Reference:DRC research notebooks/Maturity
|Location||Tokotah rooftop, Ae'Gura|
Similar to a variety of other cultures, the D'ni celebrated a child's entrance into reason and maturity. The D'ni believed that true maturity, or the Age of Reason as they called it, was achieved at the age of twenty-five. Before that, the D'ni believed that children's minds and hearts were not properly formed. Up until that time they even went so far as to say it was impossible for a child to truly make a correct decision as they were too easily controlled by other motives. That did not mean that what they did was not right or wrong but the D'ni believed that Yahvo did not hold them accountable for those decisions. Up to that point it was apparently up to the parents to judge and protect and thus, another reason society encouraged couples to only have one child at a time under twenty-five.
In the "ceremony of readiness", the D'ni celebrated a child's entrance into reason and maturity.
At the ceremony, the child was presented with a bracelet of knowledge (also translated "maturity"). I have to admit the translation is somewhat poor and makes it sound like a magical or superstitious item - something it did not sound like to them. In fact, it was a fairly serious item.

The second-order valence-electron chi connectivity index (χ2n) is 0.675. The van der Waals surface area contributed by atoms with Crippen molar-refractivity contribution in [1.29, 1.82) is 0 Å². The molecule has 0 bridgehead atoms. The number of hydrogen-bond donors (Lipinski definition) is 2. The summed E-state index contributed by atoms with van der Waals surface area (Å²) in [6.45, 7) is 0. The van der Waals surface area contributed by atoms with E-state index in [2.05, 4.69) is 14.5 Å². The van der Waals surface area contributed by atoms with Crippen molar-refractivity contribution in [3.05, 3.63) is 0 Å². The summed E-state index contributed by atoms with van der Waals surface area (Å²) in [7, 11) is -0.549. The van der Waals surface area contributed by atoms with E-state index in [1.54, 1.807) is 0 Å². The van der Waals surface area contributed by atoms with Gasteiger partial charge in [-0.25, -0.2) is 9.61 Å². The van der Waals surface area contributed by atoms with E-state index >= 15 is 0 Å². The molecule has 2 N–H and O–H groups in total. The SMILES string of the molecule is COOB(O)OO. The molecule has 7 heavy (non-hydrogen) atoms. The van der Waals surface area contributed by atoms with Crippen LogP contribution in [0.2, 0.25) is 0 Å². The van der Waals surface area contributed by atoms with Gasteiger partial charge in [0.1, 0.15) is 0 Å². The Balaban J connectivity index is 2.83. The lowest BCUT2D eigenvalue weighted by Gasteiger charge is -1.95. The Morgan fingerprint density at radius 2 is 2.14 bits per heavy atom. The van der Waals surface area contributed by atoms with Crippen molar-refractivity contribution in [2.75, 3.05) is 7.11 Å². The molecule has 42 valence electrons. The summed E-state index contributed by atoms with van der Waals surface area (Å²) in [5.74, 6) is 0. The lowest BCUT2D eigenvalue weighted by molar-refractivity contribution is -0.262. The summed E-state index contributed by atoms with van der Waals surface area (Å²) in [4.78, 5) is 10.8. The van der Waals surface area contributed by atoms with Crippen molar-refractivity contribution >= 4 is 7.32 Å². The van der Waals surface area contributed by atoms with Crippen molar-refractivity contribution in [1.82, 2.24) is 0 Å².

The D'ni viewed the bracelet as a sign of accountability. The individual, once given the bracelet, was expected to be responsible for his/her actions as he/she had true knowledge of good and evil and the wisdom to make the right choices between both. Associated with the bracelet were certain rights as well as expectations to behave in a more correct manner.
From a religious standpoint, the "ceremony of readiness" signaled accountability to Yahvo as well as fellow D'ni citizens. No longer were parents judged for the actions of their children on a religious level, and no longer was lack of knowledge an excuse to Yahvo. The Maker, they believed, now expected much more from them.
Though the Age of Reason was twenty-five, the D'ni did not consider true wisdom to come until much later. With not nearly the fanfare that the Age of Reason brought, at 125 years of age there was another celebration for reaching the Age of Wisdom. Perhaps most importantly, regarding that status, the D'ni were allowed to become highest ranks of teachers or leaders (Grand Masters or Lords).
The same rules applied to women and no woman under the age of 125 was technically allowed to advise, especially the Kings. As well, it appears that a woman's fertility ended around age 125.
During the time of the Kings, advisors were required for those Kings who were under the age of 125 as the King himself had not achieved the Age of Wisdom. The Great King Ahlsendar was the only King who did not have an official advisor even though he was under the Age of Wisdom for the majority of his reign.